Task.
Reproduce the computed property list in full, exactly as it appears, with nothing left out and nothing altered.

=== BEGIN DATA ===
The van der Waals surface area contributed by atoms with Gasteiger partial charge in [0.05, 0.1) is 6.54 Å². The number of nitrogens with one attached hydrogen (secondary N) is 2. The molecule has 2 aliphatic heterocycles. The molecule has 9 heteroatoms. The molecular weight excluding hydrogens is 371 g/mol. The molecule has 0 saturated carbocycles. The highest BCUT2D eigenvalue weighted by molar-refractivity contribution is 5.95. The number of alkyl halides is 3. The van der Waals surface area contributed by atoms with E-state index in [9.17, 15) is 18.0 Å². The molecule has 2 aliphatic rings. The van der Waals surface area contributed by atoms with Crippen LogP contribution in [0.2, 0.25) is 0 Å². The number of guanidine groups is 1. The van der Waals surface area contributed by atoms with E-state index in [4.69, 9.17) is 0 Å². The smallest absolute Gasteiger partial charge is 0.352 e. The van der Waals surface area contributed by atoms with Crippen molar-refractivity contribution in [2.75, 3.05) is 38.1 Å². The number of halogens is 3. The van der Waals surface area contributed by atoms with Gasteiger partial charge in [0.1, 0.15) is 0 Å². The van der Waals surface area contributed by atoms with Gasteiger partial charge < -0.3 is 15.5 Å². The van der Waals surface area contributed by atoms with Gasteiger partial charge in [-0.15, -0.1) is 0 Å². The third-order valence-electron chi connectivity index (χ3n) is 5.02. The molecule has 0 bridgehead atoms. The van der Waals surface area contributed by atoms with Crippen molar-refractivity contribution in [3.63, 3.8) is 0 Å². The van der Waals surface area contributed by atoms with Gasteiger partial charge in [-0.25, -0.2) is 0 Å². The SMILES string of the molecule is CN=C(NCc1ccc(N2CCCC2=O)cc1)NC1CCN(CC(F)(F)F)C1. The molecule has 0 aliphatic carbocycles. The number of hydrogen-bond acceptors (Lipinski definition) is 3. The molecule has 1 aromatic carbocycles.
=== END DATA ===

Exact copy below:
The van der Waals surface area contributed by atoms with Gasteiger partial charge in [0.05, 0.1) is 6.54 Å². The number of nitrogens with one attached hydrogen (secondary N) is 2. The molecule has 2 aliphatic heterocycles. The molecule has 9 heteroatoms. The molecular weight excluding hydrogens is 371 g/mol. The molecule has 0 saturated carbocycles. The highest BCUT2D eigenvalue weighted by molar-refractivity contribution is 5.95. The number of alkyl halides is 3. The van der Waals surface area contributed by atoms with E-state index in [9.17, 15) is 18.0 Å². The molecule has 2 aliphatic rings. The van der Waals surface area contributed by atoms with Crippen LogP contribution in [0.2, 0.25) is 0 Å². The number of guanidine groups is 1. The van der Waals surface area contributed by atoms with E-state index in [4.69, 9.17) is 0 Å². The smallest absolute Gasteiger partial charge is 0.352 e. The van der Waals surface area contributed by atoms with Crippen molar-refractivity contribution in [2.75, 3.05) is 38.1 Å². The number of halogens is 3. The van der Waals surface area contributed by atoms with Gasteiger partial charge in [0.1, 0.15) is 0 Å². The van der Waals surface area contributed by atoms with Gasteiger partial charge < -0.3 is 15.5 Å². The van der Waals surface area contributed by atoms with Gasteiger partial charge in [-0.15, -0.1) is 0 Å². The third-order valence-electron chi connectivity index (χ3n) is 5.02. The molecule has 0 bridgehead atoms. The van der Waals surface area contributed by atoms with Crippen molar-refractivity contribution in [3.63, 3.8) is 0 Å². The van der Waals surface area contributed by atoms with Gasteiger partial charge in [-0.25, -0.2) is 0 Å². The SMILES string of the molecule is CN=C(NCc1ccc(N2CCCC2=O)cc1)NC1CCN(CC(F)(F)F)C1. The molecule has 0 aliphatic carbocycles. The number of hydrogen-bond acceptors (Lipinski definition) is 3. The molecule has 1 aromatic carbocycles.